The first thing I looked at was strings. There is certainly a lot of marketing hype about strings, as the ads in any bass or guitar magazine will attest. My informal experience with strings is that, given similar construction and materials, they all sound pretty much the same, or at least similar enough so that it is not worth spending any time trying new brands. That being the case I generally use whatever brands are readily available at a decent price. In the evaluation of a previously built acoustic bass guitar I had wondered if that instrument would be improved by the addition of strings that were constructed more like those typically found on uprights (at least those used primarily for jazz). So my interest was piqued by an ad for flatwound bass guitar strings from company X which claimed that their strings were constructed more like upright jazz strings. The ad further enticed me by claiming that these strings had a more upright-like tone.
Fortunately I had built more than one instrument so it was easy to string one up with the brand X strings and another with a different brand of inexpensive flatwound bass strings from company Y. On a listening comparison they sounded pretty much the same.Since there is really no such thing as identical instruments (and since all my comparisons so far have been made of the open A strings) I next put the A strings from the two brands of strings on the same instrument. Now I had the two differently constructed A strings on the same bass, and they still both sounded pretty much the same. Figure 3 shows the spectrogram of the open A played on the brand X string, while figure 4 shows that for the brand Y string.
The spectrograms confirm what the ear didn't hear- the two samples are pretty much the same. The sample of the brand Y string does show a little more intensity in the frequencies above 1000 Hz in the first 0.1 second or so. The brand Y string also shows more damping in the 630 to 1000 Hz range. Although this was not a comprehensive analysis, there is enough information here to conclude that it would be difficult to make a case for the marketing claims of the brand X string based on the comparison of the spectrograms of these samples.
Another experiment I wanted to try involved mechanical damping of the strings. It is generally accepted that the first practical electric bass was invented in the early 1950's by Leo Fender, and produced by the company bearing his name (see Jim Roberts' excellent book How the Fender Bass Changed the World for more on the history of this instrument). It is not likely that an instrument which deviated greatly in tone from the upright would have gained acceptance, and it is clear that Mr. Fender made some attempt to attain upright-like tone in the early Precision basses by including a foam rubber "mute" inside the bridge cover of the instrument. Modern session bass players often will make use of an analog of such a mute when attempting to emulate the sound of an older electric bass. It was a simple experiment to see what effect such a mute would have on the sound of my bass.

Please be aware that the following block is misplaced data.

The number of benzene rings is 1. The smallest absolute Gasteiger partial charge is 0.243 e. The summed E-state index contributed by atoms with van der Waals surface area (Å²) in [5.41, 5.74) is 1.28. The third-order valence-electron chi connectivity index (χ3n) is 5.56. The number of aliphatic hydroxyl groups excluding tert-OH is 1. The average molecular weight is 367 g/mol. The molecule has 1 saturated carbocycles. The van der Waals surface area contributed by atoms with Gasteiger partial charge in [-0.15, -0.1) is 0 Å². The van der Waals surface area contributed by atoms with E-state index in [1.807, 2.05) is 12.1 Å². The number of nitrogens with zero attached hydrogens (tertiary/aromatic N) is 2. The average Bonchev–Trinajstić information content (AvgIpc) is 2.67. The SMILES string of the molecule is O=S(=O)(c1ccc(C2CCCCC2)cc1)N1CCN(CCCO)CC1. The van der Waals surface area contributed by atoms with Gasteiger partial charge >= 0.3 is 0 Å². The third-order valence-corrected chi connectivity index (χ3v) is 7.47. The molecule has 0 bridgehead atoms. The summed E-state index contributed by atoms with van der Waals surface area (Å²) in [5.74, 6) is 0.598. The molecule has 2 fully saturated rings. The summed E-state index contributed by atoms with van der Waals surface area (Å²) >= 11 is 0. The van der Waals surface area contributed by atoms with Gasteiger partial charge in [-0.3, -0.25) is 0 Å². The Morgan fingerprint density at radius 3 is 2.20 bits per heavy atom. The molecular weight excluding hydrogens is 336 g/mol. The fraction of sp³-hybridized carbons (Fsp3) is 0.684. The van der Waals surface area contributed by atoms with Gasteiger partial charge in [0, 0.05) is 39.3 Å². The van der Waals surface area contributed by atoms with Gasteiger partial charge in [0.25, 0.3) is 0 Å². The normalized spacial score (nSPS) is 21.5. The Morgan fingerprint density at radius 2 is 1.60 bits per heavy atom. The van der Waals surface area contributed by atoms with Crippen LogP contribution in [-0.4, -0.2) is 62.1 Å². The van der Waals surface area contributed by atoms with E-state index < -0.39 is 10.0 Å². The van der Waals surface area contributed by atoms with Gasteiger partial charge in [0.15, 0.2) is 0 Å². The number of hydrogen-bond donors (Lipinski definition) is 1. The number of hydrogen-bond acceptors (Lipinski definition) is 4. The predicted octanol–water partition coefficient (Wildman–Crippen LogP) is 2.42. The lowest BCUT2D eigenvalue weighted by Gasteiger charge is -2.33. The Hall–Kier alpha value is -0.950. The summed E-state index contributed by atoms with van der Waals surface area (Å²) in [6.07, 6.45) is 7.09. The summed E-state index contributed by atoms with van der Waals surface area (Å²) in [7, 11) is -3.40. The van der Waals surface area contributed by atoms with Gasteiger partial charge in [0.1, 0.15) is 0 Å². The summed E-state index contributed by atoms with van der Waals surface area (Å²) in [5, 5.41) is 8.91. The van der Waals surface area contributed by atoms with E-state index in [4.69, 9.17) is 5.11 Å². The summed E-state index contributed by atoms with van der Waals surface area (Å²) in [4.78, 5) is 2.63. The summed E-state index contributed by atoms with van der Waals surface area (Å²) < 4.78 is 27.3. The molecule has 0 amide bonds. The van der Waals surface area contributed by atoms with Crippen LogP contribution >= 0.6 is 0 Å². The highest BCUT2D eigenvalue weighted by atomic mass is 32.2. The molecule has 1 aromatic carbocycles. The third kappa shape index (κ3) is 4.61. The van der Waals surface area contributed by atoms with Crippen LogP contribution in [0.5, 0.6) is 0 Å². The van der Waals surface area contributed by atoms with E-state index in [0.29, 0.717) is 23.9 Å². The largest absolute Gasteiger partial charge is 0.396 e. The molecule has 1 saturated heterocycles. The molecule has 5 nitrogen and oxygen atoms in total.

A piece of soft foam rubber approximately 4" x 1.25" x 0.625" was positioned between the body and the strings approximately 4" from the bridge. The sound was distinctly more damped in tone than that of an unmodified instrument. Not quite upright tone, but a step in the right direction. The spectrogram (figure 5) showed that the mute did in fact alter the sound so it had some of the characteristics of that of the upright. The upper harmonics are well damped as is the case with the upright, but the damping curve is not the same. The second harmonic (110 Hz) is hardly damped in the upright but well damped in the muted electric bass.
Further experiments indicated that the damping quality imposed by the mute changes dramatically as the instrument is played in the higher positions, and results in a quite unusable tone anywhere above the second position. This, and the uncharacteristic damping even in the first position conspire to make this kind of mechanical muting of fairly limited utility.
A grand tradition among researchers is to claim that experiments that failed to achieve the desired results are still successes, because the results increase knowledge about the problem domain. Such claims can be made about the simple experiments outlined above. Although no useful modifications were made to my instruments as a result of these experiments, I did learn a little about how some modifications do (and do not) effect the tone of the instruments.
The examples presented should provide some idea of the utility of spectrographic analysis in the development of musical instruments. Rarely do changes made to the structure of an instrument yield a change in the sound of the instrument that can be considered obviously superior. It is often maddeningly difficult to ascertain just what changed in the tone after structural changes are made to the instrument. Audio spectroscopy can aid in the identification and quantification of subtle and not so subtle changes, and thus help the luthier to understand how mechanical changes to the instrument affect tone. The tools to do this are cheap, readily available, and within the technical reach of most instrument makers.